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An Enlarged European Union in Age Of Globalization

José Manuel Durão Barroso
President of the European Commission
Warsaw, 8 November 2007

Ceremony of Awarding the Honoris Causa Doctorate Degree

"An Enlarged European Union in the Globalization Age"

I wish, first of all, to say what an honour it is to receive this honorary degree from the Warsaw School of Economics.

In particular, I wish to thank the Rector, Professor Adam Budnikowski, the Vice-Dean of College of Socio-Economics, professor Juliusz Gardawski, the Dean of College of World Economy, Professor Stanislaw Wodejko, and the supervisor of awarding procedure, Professor Elzbieta Kawecka-Wyrzykowska.

It is a privilege to receive this Degree from a prestigious Institution like the Warsaw School of Economics: the oldest public school of economics in Poland and one of the leading economic universities in Europe.

The school has educated many Polish public figures of the twentieth century and the beginning of the twenty-fist century, including my dear colleague, Danuta Hubner. As such, the school has played a major role in building a truly 'European Poland': a country that is open to Europe and that wants to influence European integration through active and constructive engagement.

Let me take this opportunity to pay tribute to one of the most famous alumni of the Warsaw School of Economics, Stefan Starzynski, Mayor of Warsaw from 1934 to 1939. He was born in the nineteenth century, in Warsaw, then part of the Russian Empire.

He fought during World War I for Polish Independence. Then, in 1939, as the Mayor of Warsaw, he was a leading figure in the resistance against the Nazi occupation. Starzynski was a fighter against a Europe of wars, empires and military violence; a Europe that we left behind during the 1990s and to which we shall not return.

Through his example, he is also a symbol of a peaceful and free Europe. The Warsaw School of Economics can be proud of his legacy and of that of so many prestigious alumni.

The Emergence of an Enlarged European Union

Ladies and Gentlemen,

I would like to recall the words of one of the great Polish intellectuals, Adam Michnik, in his "Letters from Prison", on the eve of the Central and Eastern Europe's democratic transition:

"For now two roads lie open before my country and our newly freed neighbours: one road leads to nationalism and isolationism, the other to a return to our native Europe".

I want to tell you how successful this "return to Europe" has been not only for Poland but also for all your neighbours. It was, first and foremost, a matter of fundamental political justice to have the former communist states back in Europe after the long night of Soviet totalitarianism

The "return to Europe" was also, very clearly so, a story of success. I still remember many sceptical voices in the early 1990s, questioning the wisdom of the enlargement. Political transition in Central and Eastern Europe would lead to "economic chaos", to "social upheaval", to "authoritarian politics" or to "political anarchy".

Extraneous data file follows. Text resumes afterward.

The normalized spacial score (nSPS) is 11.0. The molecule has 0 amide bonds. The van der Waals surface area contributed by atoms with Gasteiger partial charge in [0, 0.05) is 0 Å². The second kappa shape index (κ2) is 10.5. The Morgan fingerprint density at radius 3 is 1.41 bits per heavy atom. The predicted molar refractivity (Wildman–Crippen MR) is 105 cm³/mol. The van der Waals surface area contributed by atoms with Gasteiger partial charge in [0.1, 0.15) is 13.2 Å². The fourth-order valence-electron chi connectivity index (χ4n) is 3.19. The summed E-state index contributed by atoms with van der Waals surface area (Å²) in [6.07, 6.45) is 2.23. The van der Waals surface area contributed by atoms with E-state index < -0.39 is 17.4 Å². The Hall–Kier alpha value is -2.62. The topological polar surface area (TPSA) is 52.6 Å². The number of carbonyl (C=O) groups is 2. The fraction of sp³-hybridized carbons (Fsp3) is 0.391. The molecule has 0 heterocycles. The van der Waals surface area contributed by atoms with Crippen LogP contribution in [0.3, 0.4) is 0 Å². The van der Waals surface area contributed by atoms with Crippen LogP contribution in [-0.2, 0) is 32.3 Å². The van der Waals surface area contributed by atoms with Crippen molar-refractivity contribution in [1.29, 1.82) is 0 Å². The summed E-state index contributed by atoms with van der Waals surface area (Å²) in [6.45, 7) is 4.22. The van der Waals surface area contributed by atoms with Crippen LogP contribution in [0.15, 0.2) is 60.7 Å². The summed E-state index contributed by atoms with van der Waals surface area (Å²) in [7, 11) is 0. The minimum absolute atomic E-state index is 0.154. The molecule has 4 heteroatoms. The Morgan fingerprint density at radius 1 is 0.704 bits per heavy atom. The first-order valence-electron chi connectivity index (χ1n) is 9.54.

Today, the reality is considerably different. We have dynamic and vibrant economies, where the GDP has greatly increased since 1989. In Poland, for instance, it has increased 48%, since 1989, and the economic growth for this year is around 7%. I see also confident societies in social, in cultural and in intellectual terms.

And I see pluralist democracies with lively political debates, people engaged in democratic life, and representative institutions consolidating a new way of solving political problems.

There are indeed important challenges to overcome on both the political and economic fronts, like in all meaningful transition processes, but these challenges are being confronted head on with creativity and determination.

Later, I also heard that enlargement would paralyse European institutions and water down the process of European integration. Of course, we need to adapt our institutions to an enlarged and more diverse Union, and that is why we negotiated with success the Reform Treaty, the Treaty of Lisbon.

But I can assure you that the Union is not, and has not been, paralysed. On the contrary, enlargement gave it a new political and economic dynamism.

Ladies and Gentlemen

I suggest we reflect for a moment on the expression 'return to Europe'. After all, in geographical terms, Poland never left Europe. The expression demonstrates that 'Europe' is, first of all, a political notion, a political construction, always in progress.

Secondly, it is a concept that expresses a particular set of values and principles, which seeks to maintain and to promote peace, freedom, justice and solidarity.

Returning to Europe means embracing freedom and democracy, the basic principles of open societies and open economies. In doing so, in their fight for these values, new Member States brought with them the lessons of their history to Europe.

Those who once lived under dictatorships know very well the value of liberty and democracy.

Those who were under foreign military occupation know very well the value of peace and cooperation.

Those who were condemned to poverty and economic exploitation know very well the value of economic development and growth and social justice.

The last enlargement was thus not only a "return to Europe" for a number of countries. It was also a European renewal with its defining values and its founding principles. The enlarged Europe is also a rejuvenated and a stronger Europe. And we need a strong Europe to tackle the global challenges of the twenty-first century world.